We are committed to defend human rights and humanitarian laws, dedicated to promote freedom and equality, and devoted to advocate values of democracy in Lebanon.
The Foundation for Human and Humanitarian Rights (Lebanon) was founded in 1989 by a group of concerned Lebanese. It is an independent non-governmental human rights organization. The original founding group had 6 Jurists (4 were at the time senior judges) and many university professors, journalists and intellectuals at large. The motive behind founding the FHHRL was the then protracted Lebanese war which gave the founders a firm conviction that peace in Lebanon takes human rights more than just a cessation of hostilities. The postâ€‘war Lebanon should be founded on firm bases. The act of association describes the FHHRL as an "interâ€‘state, inter-faith, interâ€‘party and interâ€‘ethnic forum". It goes on to highlight four fields of activities: monitoring, examining laws, advocacy and education. In the years which followed, other activities were added: women, youth, environment, and as of June 2001 a section was set up for the Lebanese detainees from Syrian and Israeli prisons.
Nowadays, the FHHRL enjoys general recognition as the leading human rights organization in Lebanon. It earned this reputation out of its unbending opposition to all forms of violations of human rights.
The FHHRL's monitoring of the Lebanese laws started with its commentary on the Taif Agreement from the point of view of human rights. This study is the most thorough and serious one published, and is still serving as a reference to the accord which ended the Lebanese War. A long list of studies and commentaries on laws was completed by the FHHRL. One is its opposition to the Law of Real Estate Ownership By Foreigners which the FHHRL considers a racist law as it singles out the Palestinians and deprives them of an inalienable right granted to all other collectivities.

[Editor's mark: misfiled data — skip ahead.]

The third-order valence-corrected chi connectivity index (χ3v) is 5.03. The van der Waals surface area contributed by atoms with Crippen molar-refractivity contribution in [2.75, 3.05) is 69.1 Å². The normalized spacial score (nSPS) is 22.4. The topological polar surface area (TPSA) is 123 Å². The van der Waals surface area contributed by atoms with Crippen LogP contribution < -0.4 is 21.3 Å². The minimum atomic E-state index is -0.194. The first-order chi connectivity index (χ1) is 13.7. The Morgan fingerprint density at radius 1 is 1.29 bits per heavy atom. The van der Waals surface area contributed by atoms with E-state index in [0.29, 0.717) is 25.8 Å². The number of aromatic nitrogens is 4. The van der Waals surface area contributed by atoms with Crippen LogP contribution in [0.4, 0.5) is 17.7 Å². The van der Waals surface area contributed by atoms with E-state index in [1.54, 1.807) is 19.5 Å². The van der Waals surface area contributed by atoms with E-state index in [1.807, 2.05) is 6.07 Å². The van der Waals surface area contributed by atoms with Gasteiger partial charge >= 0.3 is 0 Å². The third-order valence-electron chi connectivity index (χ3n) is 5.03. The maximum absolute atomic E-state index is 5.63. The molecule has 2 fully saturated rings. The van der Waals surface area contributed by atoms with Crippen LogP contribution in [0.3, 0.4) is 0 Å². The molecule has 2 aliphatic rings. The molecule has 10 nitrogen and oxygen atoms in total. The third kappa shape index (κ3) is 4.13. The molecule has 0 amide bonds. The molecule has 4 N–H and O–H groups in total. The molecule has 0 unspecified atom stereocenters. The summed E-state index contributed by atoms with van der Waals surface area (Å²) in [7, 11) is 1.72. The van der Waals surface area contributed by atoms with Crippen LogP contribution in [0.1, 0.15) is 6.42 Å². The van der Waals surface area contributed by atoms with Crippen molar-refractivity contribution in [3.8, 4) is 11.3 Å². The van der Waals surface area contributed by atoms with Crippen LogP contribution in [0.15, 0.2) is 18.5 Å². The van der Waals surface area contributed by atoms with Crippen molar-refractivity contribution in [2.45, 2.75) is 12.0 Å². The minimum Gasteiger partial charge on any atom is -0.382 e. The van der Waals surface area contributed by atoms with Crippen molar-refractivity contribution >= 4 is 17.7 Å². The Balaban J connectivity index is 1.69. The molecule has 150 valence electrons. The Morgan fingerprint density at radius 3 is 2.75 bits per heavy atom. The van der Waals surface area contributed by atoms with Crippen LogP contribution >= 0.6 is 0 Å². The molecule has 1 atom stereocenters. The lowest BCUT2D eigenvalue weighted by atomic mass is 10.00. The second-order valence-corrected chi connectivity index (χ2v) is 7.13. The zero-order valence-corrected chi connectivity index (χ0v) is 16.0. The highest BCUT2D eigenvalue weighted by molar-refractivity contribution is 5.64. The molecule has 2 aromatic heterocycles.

As for advocacy, the cases which the FHHRL sponsors are many. Some were taken up before de-facto armed groups dominating the scene throughout the Lebanese war years, following which complaints were filed to the Lebanese authorities. Our records contain individual and collective, nationals and nonâ€‘nationals, all being victims of human rights denials and violations.
Moreover, the FHHRL developed an education program to promote the Human Rights values in Lebanon and the region. A course was tailored for this purpose and is being given in several universities in an extended manner. But the FHHRL does not stop at this point. It provides training in Human Rights theory and practice to the general public, and also organizes seminars to whoever is interested.
Another important activity of the Foundation is the publication of a considerable number of legal studies, case studies, reports, and so on...